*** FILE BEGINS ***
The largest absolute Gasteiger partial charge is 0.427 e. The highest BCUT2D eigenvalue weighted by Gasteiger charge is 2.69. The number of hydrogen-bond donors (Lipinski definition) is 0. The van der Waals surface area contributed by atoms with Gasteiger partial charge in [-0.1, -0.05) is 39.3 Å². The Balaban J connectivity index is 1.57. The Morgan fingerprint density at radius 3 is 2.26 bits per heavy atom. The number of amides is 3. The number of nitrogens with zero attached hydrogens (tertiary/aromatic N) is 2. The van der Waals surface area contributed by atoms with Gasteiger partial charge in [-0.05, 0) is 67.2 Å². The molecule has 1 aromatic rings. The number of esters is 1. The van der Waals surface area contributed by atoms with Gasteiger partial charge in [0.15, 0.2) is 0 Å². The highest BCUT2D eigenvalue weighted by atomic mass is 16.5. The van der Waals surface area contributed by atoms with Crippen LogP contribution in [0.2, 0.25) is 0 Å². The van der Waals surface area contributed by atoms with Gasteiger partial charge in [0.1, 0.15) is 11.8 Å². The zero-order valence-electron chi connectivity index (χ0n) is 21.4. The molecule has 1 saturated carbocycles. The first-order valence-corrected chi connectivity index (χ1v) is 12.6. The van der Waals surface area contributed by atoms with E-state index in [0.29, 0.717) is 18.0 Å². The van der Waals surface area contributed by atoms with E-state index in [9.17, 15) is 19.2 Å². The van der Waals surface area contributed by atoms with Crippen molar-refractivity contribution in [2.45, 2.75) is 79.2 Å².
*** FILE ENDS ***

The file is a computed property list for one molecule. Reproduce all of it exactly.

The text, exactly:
The largest absolute Gasteiger partial charge is 0.427 e. The highest BCUT2D eigenvalue weighted by Gasteiger charge is 2.69. The number of hydrogen-bond donors (Lipinski definition) is 0. The van der Waals surface area contributed by atoms with Gasteiger partial charge in [-0.1, -0.05) is 39.3 Å². The Balaban J connectivity index is 1.57. The Morgan fingerprint density at radius 3 is 2.26 bits per heavy atom. The number of amides is 3. The number of nitrogens with zero attached hydrogens (tertiary/aromatic N) is 2. The van der Waals surface area contributed by atoms with Gasteiger partial charge in [-0.05, 0) is 67.2 Å². The molecule has 1 aromatic rings. The number of esters is 1. The van der Waals surface area contributed by atoms with Gasteiger partial charge in [0.15, 0.2) is 0 Å². The highest BCUT2D eigenvalue weighted by atomic mass is 16.5. The van der Waals surface area contributed by atoms with Crippen LogP contribution in [0.2, 0.25) is 0 Å². The van der Waals surface area contributed by atoms with Gasteiger partial charge in [0.1, 0.15) is 11.8 Å². The zero-order valence-electron chi connectivity index (χ0n) is 21.4. The molecule has 1 saturated carbocycles. The first-order valence-corrected chi connectivity index (χ1v) is 12.6. The van der Waals surface area contributed by atoms with E-state index in [0.29, 0.717) is 18.0 Å². The van der Waals surface area contributed by atoms with E-state index in [9.17, 15) is 19.2 Å². The van der Waals surface area contributed by atoms with Crippen molar-refractivity contribution in [2.45, 2.75) is 79.2 Å².